Take it from me, the blueberry pancakes with warm maple butter are HEAVENLY. This is the stuff dreams are made of. When the thick but fluffy stack of 4 large pancakes covered with fresh blueberries comes out, you start drooling uncontrollably. No need for a knife, your fork easily slices through the mountain of gold to reveal more hot and gooey blueberries cooked directly into them. As you pour (or dip, your preference) the warm maple butter over the pancakes and take your first bite, you are instantly transported into pure bliss. The pancakes simply melt in your mouth and the warm maple butter is like liquid crack you just want to chug. Throw in some sugar cured bacon and you get the perfect balance of savory sweetness. Nothing is quite like it.

Expect slow service even after waiting forever to get seated, but it’s all worth it. Clinton St Bakery’s generous portions are consistently delicious.  I will definitely be back once my craving for pancakes creeps up again.

Side notes:
The banana walnut pancakes are good, but I don’t think they can compare to the blueberry. Also, I prefer the sugar cured to the double smoked bacon.

 

Blueberry pancakes and sugar cured bacon

http://www.clintonstreetbaking.com/

Zen-like Chicken

Barbuto.

First off, I love the ambiance of a garage turned into a restaurant. It gives the place a casual yet trendy enough feel that you could take a date or your family. While waiting at the bar for the rest of my party to arrive for our reservations, I enjoyed the diverse yet reasonably priced wine and drink menu as I downed a cold craft wheat beer. We were able to dine on a mild march night when the garage doors were raised so that everyone could enjoy the fresh night air.

To start off the meal, we shared the calamari appetizer. The calamari was tender and cooked nicely. It would have paired perfectly with the greens, chilies, radish, and chickpeas had the dish not been overly acidic. I felt that the acidity overpowered the lightness of the entire dish.

Next, we ordered the chicken, gnocchi, and risotto, with a side of potatoes. I must say, even knowing the hype around Jonathan Waxman’s chicken, I was not disappointed. The flavorful yet thin and crisp chicken skin with salsa verde added a lovely texture to each bite. I normally do not order chicken at restaurants because it can be easily overcooked and frankly, I can cook it well enough. However, there is no way (yet) that I could reproduce meat that was as juicy and tasty with perfect skin as the one I had eaten.
As for the gnocchi, I will admit I am no expert, so I will just say that the few bites I had were pretty good. My friend thoroughly enjoyed it, but I wouldn’t go as far as to say it was very memorable. I personally preferred Babbo’s gnocchi, a lighter, softer, more airy version. Unfortunately, the low point of the meal came in the form of the risotto. The rice was undercooked and a bit crunchy to the extent where we were debating whether or not to send it back. The only acceptable aspect was its sauce, but that itself could not redeem the dish.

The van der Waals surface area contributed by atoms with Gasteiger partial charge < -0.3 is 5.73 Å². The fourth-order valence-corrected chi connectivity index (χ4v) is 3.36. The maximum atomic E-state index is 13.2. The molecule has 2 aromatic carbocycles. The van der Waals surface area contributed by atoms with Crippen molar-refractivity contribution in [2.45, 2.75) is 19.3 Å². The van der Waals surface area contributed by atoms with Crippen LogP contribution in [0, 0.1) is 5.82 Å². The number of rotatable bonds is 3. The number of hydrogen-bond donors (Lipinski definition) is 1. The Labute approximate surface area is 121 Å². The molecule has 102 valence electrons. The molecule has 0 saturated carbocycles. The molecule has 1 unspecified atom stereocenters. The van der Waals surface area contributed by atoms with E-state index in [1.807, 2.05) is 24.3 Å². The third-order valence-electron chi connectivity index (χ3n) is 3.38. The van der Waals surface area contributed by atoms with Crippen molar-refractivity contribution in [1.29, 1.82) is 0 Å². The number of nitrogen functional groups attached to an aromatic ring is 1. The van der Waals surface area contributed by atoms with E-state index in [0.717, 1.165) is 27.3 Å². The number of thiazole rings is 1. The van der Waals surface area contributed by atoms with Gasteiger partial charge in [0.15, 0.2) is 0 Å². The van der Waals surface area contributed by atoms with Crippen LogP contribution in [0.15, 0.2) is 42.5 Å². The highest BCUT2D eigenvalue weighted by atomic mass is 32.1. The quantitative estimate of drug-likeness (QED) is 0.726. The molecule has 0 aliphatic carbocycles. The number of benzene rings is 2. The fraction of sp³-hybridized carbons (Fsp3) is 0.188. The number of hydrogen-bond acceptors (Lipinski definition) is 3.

The potato sides were fried pretty well and still had some good sized chunks of potato. You can’t really go wrong with fresh rosemary and potatoes.
For dessert, we shared a canoli and chocolate pudding. Both weren’t bad, but they were nothing special.

Portion sizes at Barbuto were very good. We could have actually done without the sides, but I’m just a glutton so we ended up finishing everything. Given the ratio of waiters/waitresses to customers, the slightly slow service was expected. We were also given a nice red wine recommendation by our waitress to go along with our meal. One last note is that the half-open kitchen is always a nice touch. I was able to see chef “Obi Wan Kenobi” himself moving about the kitchen.

Overall, Barbuto just met my expectations but did not provide much in terms of surpassing them. I would come back as I liked the atmosphere and most of the food, but I’ll probably stay away from the risotto.

 

http://www.barbutonyc.com/

Strip House…or Slack House?

I recently dined at Strip House Steak House with reservations on a Thursday night around 7pm. My friend and I were looking forward to Striphouse for a while since it is always highly regarded in the conversations around best NY steakhouses. In our opinion though, Striphouse was very disappointing and lacking in not only the food, but the service and ambiance as well.

Even with reservations, we were seated in the bar area instead of the main dining area, which was unappealing for a couple reasons. The noise level in the bar area was very lively, as expected, but not what you want during a dinner. Also, the bar area was uncomfortably cramped. Every time you shift around in your seat or move your arms to cut a piece of steak, you feel like you’re going to bump the person behind you or trip a passing waiter.

The meal itself wasn’t terrible by any means, but it definitely wasn’t memorable in a good way either. Our waiter did well to take our drink orders, then gave us ample time to look over the menu and tell us about the specials. We passed on the appetizers this time around as nothing quite stood out. I will add that we usually go for steakhouse bacons; however, there was never enough buzz around Striphouse’s bacon to warrant a go at it, especially after you’ve had Luger’s, Wolfgang’s, and Del Frisco’s.